As new and dangerous strains of COVID-19 emerge in countries that are struggling to access the vaccine and control the pandemic, every day we wait for fair global vaccination allows for more contagious strains that spread around the world. The more chances the virus has to mutate in non-vaccinated populations, the higher the risk for everyone. Comprehensive global vaccine delivery plans that make sure the vaccine gets to people who need it—and that those people are ready to get the vaccine when it arrives—are the only way to end this threat. No one is safe until everyone is safe.
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A STUDY ON THE IMPACT OF COV1D-19 ON WOMEN AND GIRLS IN ETHIOPIA

By August 9, 2021, Ethiopia had reported more than 284,000 COVID-19 cases and 4,426 deaths. Since COVID-19 was first reported in Ethiopia in March of 2021, the impacts of the pandemic, the measures taken to curb COVID-19, and additional political, economic, and environmental crises have severely impacted the population.
Women and girls bear different burdens in this crisis, and emergency responses often overlook the differences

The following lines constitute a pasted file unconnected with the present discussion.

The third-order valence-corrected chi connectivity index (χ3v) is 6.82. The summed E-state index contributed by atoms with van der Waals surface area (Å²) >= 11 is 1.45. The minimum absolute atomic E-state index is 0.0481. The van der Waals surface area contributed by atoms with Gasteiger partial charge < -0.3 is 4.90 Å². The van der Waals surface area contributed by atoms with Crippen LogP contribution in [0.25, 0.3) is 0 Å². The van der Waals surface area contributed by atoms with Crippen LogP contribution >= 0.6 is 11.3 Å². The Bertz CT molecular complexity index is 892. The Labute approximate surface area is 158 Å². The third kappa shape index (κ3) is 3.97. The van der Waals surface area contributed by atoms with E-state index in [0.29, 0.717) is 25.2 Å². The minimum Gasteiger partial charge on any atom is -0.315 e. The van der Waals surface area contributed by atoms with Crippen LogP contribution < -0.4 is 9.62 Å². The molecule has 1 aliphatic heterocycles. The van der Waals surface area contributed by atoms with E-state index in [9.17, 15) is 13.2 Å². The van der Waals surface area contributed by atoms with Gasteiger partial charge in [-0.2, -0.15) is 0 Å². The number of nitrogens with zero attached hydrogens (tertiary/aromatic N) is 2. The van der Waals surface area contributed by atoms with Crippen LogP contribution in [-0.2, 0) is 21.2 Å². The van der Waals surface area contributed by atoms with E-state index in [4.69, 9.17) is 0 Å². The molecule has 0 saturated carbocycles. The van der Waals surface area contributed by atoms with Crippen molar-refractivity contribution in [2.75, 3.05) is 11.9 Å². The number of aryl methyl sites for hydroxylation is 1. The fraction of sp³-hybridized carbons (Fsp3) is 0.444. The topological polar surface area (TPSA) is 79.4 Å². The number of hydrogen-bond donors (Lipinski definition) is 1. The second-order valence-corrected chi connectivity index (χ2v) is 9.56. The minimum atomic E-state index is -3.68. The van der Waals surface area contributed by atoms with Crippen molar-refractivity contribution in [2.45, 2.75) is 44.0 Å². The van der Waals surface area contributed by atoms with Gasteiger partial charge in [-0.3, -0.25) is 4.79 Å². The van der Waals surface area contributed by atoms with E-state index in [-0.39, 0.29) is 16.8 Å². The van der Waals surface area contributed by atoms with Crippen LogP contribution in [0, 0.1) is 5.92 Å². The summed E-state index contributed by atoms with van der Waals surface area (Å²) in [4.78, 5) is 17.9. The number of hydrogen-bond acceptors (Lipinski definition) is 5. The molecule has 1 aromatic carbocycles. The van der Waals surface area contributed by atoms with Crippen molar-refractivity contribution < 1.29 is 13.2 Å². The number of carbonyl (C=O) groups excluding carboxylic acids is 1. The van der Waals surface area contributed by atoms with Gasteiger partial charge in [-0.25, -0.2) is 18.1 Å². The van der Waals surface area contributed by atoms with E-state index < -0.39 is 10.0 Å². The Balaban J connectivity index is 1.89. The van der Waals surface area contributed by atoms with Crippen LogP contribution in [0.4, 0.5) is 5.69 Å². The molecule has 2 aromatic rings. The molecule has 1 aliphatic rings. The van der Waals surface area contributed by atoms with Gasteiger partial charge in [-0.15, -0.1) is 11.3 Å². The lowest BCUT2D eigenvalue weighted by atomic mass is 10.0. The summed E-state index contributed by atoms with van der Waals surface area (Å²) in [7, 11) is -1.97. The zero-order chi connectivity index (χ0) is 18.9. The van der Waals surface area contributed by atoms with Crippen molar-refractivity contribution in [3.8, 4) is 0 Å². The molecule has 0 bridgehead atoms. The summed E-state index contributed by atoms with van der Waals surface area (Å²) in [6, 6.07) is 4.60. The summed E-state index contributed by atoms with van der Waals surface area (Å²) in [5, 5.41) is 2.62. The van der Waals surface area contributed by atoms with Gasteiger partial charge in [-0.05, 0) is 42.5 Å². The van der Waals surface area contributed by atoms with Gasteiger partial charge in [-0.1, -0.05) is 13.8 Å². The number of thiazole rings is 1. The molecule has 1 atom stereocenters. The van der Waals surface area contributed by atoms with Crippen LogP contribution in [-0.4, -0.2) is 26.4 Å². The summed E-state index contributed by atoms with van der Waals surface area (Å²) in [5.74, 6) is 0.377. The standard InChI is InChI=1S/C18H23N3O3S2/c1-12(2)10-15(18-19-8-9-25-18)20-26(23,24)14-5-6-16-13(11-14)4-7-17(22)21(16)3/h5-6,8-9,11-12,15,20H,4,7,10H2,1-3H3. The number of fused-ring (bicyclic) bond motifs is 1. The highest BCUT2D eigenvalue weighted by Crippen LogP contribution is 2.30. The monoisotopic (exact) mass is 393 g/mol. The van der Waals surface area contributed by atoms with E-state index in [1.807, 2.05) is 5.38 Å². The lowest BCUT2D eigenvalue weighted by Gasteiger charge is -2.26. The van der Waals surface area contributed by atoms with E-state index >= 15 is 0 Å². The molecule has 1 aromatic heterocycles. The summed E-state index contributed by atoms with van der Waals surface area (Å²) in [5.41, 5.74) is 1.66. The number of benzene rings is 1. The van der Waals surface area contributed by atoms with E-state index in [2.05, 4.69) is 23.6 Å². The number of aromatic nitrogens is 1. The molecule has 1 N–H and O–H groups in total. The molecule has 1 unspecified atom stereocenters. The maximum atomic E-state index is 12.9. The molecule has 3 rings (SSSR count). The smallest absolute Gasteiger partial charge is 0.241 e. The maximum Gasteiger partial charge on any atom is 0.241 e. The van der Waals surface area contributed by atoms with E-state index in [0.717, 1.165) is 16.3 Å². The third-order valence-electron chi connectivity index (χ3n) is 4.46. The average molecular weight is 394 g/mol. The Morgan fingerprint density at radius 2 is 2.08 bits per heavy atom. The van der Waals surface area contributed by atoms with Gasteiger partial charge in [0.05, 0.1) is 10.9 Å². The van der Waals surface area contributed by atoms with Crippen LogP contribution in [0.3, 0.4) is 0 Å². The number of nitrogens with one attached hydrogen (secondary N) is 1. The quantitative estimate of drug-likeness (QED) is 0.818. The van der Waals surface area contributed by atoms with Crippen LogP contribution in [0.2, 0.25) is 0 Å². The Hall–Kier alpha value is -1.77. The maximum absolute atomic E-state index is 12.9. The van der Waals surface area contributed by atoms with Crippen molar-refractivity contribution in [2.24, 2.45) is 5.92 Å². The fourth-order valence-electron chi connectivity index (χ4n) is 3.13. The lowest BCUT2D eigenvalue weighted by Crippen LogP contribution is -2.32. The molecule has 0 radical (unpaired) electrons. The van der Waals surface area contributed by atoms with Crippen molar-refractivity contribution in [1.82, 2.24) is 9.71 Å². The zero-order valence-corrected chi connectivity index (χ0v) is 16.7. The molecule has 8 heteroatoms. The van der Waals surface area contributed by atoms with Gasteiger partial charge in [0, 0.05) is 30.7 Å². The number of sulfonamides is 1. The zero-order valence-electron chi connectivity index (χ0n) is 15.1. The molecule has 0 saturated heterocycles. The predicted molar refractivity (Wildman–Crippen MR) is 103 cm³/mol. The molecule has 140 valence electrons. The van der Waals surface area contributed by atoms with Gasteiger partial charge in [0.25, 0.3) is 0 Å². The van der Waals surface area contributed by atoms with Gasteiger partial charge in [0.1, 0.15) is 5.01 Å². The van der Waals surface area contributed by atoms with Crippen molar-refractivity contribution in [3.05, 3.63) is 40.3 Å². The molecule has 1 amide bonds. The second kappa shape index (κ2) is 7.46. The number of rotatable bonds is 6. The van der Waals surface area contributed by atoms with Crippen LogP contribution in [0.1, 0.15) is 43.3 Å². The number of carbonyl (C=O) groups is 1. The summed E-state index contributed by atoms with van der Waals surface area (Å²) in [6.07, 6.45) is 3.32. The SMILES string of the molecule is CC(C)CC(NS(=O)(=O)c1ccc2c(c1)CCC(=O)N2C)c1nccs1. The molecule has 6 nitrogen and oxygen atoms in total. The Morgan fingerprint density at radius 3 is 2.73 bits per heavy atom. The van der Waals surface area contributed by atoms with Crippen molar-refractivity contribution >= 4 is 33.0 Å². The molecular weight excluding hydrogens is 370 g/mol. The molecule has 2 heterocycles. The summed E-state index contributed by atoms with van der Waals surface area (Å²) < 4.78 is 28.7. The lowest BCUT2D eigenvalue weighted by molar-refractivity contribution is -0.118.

in impacts and needs for women, girls, men, and boys in humanitarian responses. To that end, this research—
with funding from the EUTF (European Union Emergency Trust Fund) provides insight into the impact of COV1D-19 on women and girls in Ethiopia. This insight informs recommendations and guide EUTF partners and other relevant stakeholders in the areas of EUTF interventions. With this objective in mind, four woredas (administrative districts), one refugee camp, and one Industrial Park (IP) were considered as sample areas. These are Sekota Zuria and Gazgibla woredas in Wag Hemra zone of Amhara region; Moyale and Miyo woredas in Borena Zone of Oromia region, Asayita Refugee Camp in Afar region, and Bole-Lemi Industrial Park in Addis Ababa.
This research surveyed 372 women and girls in April 2021. The quantitative surveys covered adult women and girls over the age of 15. It also provides insights into the differences between refugees, Internally Displaced People (IDPs), refugees, and migrants. Qualitative from focus group discussions and key informant interviews also reflects opinions from men and boys. Read More...

Gender Gaps in Vaccines November 2021

COVID-19 vaccinations are quickly becoming a story of inequality. Gender inequality is a critical part of this story. In 22 of 24 countries where CARE has data, women are less likely to be vaccinated and less likely to feel vaccines are safe.

There are massive local and global gaps in who can get vaccinated. Only 4.5% of people in low-income countries are vaccinated, and 79% of vaccinations have been in wealth countries. Tragically, wealth and geography are just two factors that skew access to vaccines. Another is gender. In many low and middle-income countries, women are less likely to get COVID-19 vaccines than men are. This compounds gender inequality women are already facing in health and decision-making Read More...

Collective Impact for Nutrition (CI4N)